The apparent complication of marine toilet installations today can have you reexamining the merits of a cedar bucket. Here is some help.
The least complicated configuration has the head's inlet connected to a 3/4-inch through-hull and the outlet to a 1 1/2-inch through-hull. But direct discharge of untreated sewage into the coastal and inland waters of the United States has been illegal since 1972. If your head discharge hose is connected directly and only to a through-hull fitting, you are long overdue for corrective measures.
A holding tank is the most common means of compliance with discharge laws. A holding tank has the advantage of being the only sewage handling method universally acceptable to all governing authorities, and it adds the least complication to sewage handling.
A holding tank does not require any change to the head's inlet connection. In fact, the inlet connection is the same for all head configurations detailed here. Use heavy-duty suction hose between the inlet fitting on the head and the through-hull; this need not be sanitation hose since sewage does not pass through it. Secure both connections with dual hose clamps.
If possible, the inlet through-hull should be on the opposite side of the keel from the discharge. If they must be on the same side, the inlet should be forward of and as far from the discharge as practical. A head inlet should not share a through-hull with any other inlet connection, but it can be teed off a discharge line — a sink or cockpit drain, for example — provided they are forward or on the opposite side of the keel from the head discharge.
If your boat never leaves inland or coastal waters, connecting the head directly to the tank is your only legal option. The tank itself will require two additional connections, one to a pump-out fitting on deck and the other to an outside vent fitting to prevent a build-up of explosive gas inside the tank.
All three of these hoses must be sanitation hose to resist gas permeation. Using the wrong hose on the discharge side of the toilet is the primary cause of smelly head compartments. Check existing hoses by wiping them with a clean, damp rag, then sniffing the rag. If it stinks, replace the hose.
Beyond the three mile limit, direct discharge is legal, and unless an offshore boat is equipped with an onboard treatment system, it is also unavoidable. Happily, the oceans are more than capable of handling the excrement of blue-water sailors without ill effect.
If you use your boat offshore, you will want the ability to pump sewage overboard rather than retaining it. This is most easily accomplished with a Y-valve in the head discharge line. Sewage can be directed into the holding tank or overboard via a through-hull fitting. Inside the three-mile limit this Y-valve must be locked in the holding-tank position or you will be subject to a substantial fine.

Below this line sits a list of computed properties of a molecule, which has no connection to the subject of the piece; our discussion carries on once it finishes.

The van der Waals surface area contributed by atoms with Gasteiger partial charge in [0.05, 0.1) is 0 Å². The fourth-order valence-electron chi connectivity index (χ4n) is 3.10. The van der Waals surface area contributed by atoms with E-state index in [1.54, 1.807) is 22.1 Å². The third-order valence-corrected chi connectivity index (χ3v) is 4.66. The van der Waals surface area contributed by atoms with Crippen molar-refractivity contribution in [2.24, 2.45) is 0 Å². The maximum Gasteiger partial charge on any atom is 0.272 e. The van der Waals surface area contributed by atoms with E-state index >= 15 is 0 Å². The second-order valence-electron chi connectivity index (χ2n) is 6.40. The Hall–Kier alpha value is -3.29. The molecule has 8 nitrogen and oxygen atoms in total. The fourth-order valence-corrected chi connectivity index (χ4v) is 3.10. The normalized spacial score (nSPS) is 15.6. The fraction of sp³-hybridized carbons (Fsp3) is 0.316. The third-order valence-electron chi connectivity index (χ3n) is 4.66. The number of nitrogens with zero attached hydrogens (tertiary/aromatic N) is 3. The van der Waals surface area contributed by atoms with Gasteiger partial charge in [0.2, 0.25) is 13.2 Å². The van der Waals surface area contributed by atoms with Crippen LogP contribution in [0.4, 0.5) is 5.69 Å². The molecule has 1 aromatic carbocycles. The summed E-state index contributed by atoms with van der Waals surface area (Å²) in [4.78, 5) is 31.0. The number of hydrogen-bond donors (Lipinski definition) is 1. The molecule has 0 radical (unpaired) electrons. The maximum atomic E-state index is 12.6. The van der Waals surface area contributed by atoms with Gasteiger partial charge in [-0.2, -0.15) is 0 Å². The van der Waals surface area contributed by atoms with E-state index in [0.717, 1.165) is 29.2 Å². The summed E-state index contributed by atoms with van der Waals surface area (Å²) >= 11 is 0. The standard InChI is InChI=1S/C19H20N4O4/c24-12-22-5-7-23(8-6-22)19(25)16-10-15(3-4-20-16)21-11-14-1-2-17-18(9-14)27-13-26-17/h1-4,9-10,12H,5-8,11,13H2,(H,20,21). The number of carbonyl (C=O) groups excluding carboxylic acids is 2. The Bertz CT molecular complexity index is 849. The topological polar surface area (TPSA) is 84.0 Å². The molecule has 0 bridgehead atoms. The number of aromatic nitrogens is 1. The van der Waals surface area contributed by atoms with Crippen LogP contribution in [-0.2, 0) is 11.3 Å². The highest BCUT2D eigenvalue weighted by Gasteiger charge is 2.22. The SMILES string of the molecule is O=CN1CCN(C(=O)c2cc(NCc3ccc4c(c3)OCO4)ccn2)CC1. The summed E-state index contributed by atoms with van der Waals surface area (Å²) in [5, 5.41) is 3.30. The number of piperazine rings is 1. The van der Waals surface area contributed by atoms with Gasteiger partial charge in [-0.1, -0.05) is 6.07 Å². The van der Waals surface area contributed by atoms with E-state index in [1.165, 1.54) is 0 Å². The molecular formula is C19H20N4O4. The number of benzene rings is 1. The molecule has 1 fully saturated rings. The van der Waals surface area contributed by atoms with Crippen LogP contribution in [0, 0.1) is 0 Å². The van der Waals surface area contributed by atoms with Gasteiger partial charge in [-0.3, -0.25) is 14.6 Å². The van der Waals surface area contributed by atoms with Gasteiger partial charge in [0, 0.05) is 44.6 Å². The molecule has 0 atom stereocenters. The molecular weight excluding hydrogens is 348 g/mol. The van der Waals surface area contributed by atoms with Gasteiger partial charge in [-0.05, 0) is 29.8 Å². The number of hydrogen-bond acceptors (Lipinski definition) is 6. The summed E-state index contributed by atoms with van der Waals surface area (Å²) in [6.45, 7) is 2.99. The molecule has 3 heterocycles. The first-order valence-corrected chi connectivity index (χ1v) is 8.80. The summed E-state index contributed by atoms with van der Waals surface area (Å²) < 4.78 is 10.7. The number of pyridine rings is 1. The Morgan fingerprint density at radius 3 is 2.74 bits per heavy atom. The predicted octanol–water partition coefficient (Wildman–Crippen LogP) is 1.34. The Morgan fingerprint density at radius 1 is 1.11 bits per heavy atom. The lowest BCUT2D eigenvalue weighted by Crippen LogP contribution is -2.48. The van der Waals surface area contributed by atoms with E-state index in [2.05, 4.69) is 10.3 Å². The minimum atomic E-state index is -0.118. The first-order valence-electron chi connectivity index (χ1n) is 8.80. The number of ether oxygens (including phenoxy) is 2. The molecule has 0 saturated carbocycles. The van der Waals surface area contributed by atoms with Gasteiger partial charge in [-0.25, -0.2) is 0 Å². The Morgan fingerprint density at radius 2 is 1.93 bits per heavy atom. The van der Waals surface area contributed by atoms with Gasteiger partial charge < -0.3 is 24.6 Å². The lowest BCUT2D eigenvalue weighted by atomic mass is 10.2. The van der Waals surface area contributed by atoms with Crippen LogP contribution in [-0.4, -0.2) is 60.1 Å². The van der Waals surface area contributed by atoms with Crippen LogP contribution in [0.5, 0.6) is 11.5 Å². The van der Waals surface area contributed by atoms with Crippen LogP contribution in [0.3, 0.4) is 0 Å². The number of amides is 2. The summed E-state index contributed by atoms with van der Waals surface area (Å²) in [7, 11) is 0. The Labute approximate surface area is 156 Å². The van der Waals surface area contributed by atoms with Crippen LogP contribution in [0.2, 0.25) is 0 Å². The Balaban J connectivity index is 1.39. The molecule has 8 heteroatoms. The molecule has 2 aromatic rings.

If your head is mounted below the waterline, or if it moves below when the boat heels, you must have a vented loop in a discharge line that connects to a through-hull fitting. Otherwise, if the head's internal valves are held open by debris — an inevitable occurrence — water will siphon back into the boat. Poor head installations sink boats every year.
Mount the vented loop so it will remain above the waterline at all heel angles. Clean the anti-siphon valve regularly to keep it functioning.
A vented loop in the inlet line can interfere with the proper functioning of the head, and its omission poses less risk because of the positive-action valve on the inlet side of the head. But if you leave the loop out, you must keep the inlet valve in good working order. A screen filter to exclude grass and other debris is highly recommended. If you want a vented loop on the inlet side, install it in the hose between the pump and the bowl.
Putting the Y-valve after the tank instead of before it allows you to empty the tank offshore when a pump-out station is unavailable. It also necessitates an additional pump, one designed to handle sewage.
Before or After
It is possible to combine these last two systems into one that provides total flexibility for the varying circumstances you encounter. With a Y-valve before the tank and one after, you can direct head discharge into the holding tank or directly overboard. And you can empty the tank at a pump-out station or offshore. A simple Y-connector allows both overboard discharge hoses to share the same through-hull fitting.
A treatment system offers nearly the same plumbing simplicity as direct discharge. Connect the head's discharge hose to the inlet side of the treatment unit, and connect the outlet side to the discharge through-hull.
Some onboard treatment systems do a better job than municipal sewage plants, but despite this a number of state governments are moving toward declaring all state waters a No-Discharge Zone. It has already happened in Rhode Island. So if your boating takes you into an NDZ, you will still need a holding tank. Or a cedar bucket.
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